Her Majesty the Queen surprised everyone today as, accompanied by her grandson Prince William, she carried out her first public engagement outside a royal residence since lockdown.

At the age of 94, the Queen chose to venture out despite the current rise in coronavirus cases, to pay a visit to the Defence Science and Technology Laboratory (Dstl) at Porton Down.

It was the third Royal visit in Wiltshire in one week.

The purpose of the visit was to launch the laboratory's new £30m Energetics Analysis Centre, a building used by hundreds of scientists for research and analysis.

Salisbury Journal: The Queen with Dstl Chief Executive Gary AitkenheadThe Queen with Dstl Chief Executive Gary Aitkenhead

Dstl’s Chief Executive, Gary Aitkenhead said: "There is no greater accolade than to have The Queen and The Duke of Cambridge open this extraordinary building, particular during a global pandemic.

"This is testament to Dstl and our people as a proven national asset, not just in forensic science and explosives detection, but across a wide range of scientific fields, including artificial intelligence, cyber and quantum and in doing so providing an advantage to our military and security services.

"It’s great for us to showcase our work, which benefits us all in the UK, and to be recognised in this way is a great honour."

As part of the visit, the Queen and Prince William also:

  • met staff who have been providing specialist scientific advice and support during the pandemic and those involved in the operational response to the Novichok incident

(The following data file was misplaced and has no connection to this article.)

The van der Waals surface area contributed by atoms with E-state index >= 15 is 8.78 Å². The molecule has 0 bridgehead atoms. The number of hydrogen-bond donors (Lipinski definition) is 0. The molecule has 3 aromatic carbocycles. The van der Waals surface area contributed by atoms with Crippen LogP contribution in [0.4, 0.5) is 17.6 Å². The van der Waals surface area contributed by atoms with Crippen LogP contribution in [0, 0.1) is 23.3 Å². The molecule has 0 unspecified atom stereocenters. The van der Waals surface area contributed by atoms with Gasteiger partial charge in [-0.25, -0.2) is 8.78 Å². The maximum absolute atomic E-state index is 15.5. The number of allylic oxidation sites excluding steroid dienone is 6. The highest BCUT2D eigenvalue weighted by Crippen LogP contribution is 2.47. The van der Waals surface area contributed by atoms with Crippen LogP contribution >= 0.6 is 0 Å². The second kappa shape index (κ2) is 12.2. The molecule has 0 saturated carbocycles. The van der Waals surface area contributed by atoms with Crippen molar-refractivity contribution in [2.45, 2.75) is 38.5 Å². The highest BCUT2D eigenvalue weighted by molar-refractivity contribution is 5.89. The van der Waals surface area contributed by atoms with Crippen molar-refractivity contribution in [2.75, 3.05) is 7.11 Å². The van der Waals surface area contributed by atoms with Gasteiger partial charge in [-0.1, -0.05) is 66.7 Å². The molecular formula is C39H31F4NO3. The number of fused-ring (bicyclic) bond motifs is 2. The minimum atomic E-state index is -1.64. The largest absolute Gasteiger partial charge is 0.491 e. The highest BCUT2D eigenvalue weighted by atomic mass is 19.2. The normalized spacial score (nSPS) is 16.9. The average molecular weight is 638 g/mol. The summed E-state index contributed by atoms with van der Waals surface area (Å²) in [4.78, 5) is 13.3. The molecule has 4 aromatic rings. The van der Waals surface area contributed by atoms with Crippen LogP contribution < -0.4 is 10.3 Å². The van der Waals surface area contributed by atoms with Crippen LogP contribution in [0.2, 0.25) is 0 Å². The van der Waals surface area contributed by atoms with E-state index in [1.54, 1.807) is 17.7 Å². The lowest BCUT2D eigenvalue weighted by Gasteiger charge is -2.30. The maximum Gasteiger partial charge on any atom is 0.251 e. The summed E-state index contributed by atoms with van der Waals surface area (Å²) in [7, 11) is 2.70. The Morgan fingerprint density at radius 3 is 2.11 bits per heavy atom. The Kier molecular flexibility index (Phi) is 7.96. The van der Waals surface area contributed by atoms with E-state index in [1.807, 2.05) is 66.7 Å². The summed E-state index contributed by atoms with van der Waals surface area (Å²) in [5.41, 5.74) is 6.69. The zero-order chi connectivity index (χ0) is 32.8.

• viewed interactive displays and met scientists who talked about their work detecting explosives, helping identify terrorist networks and analysing forensic evidence
  • witnessed a simulation of a forensic explosives investigation by scientists from the Forensic Explosives Laboratory (FEL)
  • saw the Linear Accelerator (Linac), an X-ray machine used for inspecting weapons and munitions
  • and met police search dog Max, who is trained using canine explosives training aids

Salisbury Journal: Picture: PAPicture: PA

During the visit, The Queen and Prince William made a special presentation of the Firmin Sword of Peace to the Army’s Headquarters South West in recognition of its contribution to the city of Salisbury and its communities following the Novichok nerve agent attack in March 2018.

Colonel Mike Duff, the Deputy Joint Military Commander for the decontamination operation, who received the Sword on behalf of the headquarters said: "It is a huge honour to receive the Firmin Sword of Peace in recognition of the work done by Headquarters South West. This was a true team effort that would not have been possible without contributions from across Defence, including Dstl, and the local authorities."

You can see more pictures from the visit here